Preferential tax regimes could bring uncertainty and controversy to Colombia
Luis O Sánchez and Zulay Arevalo of EY Colombia discuss the tax implications for preferential tax regimes in Colombia.
Colombian tax rules on non-cooperative or low tax jurisdictions (tax havens), as well as preferential tax regimes (PTRs), provide some tax implications on payments made from Colombia to persons or entities located, residents, domiciled or carrying out activities in tax havens or PTRs, mainly that:
These transactions trigger transfer pricing (TP) obligations and reporting (even if the transaction is with an unrelated third party). In the case of transactions concluded with related parties, it should also be required to prepare a functional profile of the entity in the tax haven or PTR; and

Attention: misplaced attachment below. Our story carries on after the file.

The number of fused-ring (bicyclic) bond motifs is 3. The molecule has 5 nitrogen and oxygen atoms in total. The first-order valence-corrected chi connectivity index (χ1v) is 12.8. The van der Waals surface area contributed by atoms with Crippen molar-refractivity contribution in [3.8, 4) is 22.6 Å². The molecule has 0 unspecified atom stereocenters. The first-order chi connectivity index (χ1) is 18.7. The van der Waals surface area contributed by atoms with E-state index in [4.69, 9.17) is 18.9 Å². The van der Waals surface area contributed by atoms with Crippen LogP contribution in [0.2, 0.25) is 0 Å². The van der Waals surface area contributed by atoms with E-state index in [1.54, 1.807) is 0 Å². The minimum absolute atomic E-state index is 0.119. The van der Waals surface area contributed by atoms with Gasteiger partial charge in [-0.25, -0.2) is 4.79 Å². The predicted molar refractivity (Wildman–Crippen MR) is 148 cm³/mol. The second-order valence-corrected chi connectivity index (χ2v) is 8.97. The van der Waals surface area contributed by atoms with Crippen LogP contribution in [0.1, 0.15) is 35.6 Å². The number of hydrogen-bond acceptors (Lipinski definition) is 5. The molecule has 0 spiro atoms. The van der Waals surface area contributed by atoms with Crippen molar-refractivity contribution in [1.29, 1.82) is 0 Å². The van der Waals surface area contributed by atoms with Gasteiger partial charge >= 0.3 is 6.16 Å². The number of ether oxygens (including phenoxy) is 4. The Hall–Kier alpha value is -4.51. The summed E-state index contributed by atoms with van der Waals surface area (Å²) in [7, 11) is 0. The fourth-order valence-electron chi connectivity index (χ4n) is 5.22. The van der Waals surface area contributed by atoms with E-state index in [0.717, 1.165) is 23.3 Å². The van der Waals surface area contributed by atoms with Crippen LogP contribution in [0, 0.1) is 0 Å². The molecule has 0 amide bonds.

Colombian source payments, considered as taxable income for the recipient, would be subject to withholding tax at the general corporate income tax rate (31% for 2021, 35% as from 2022).
The current list of tax havens was issued in 2014 and includes 37 jurisdictions. On the other hand, no list of PTRs has been issued yet, as in the law such issuance is optative, but this does not prevent the fact that the tax authority could determine the existence of PTRs on a case-by-case basis.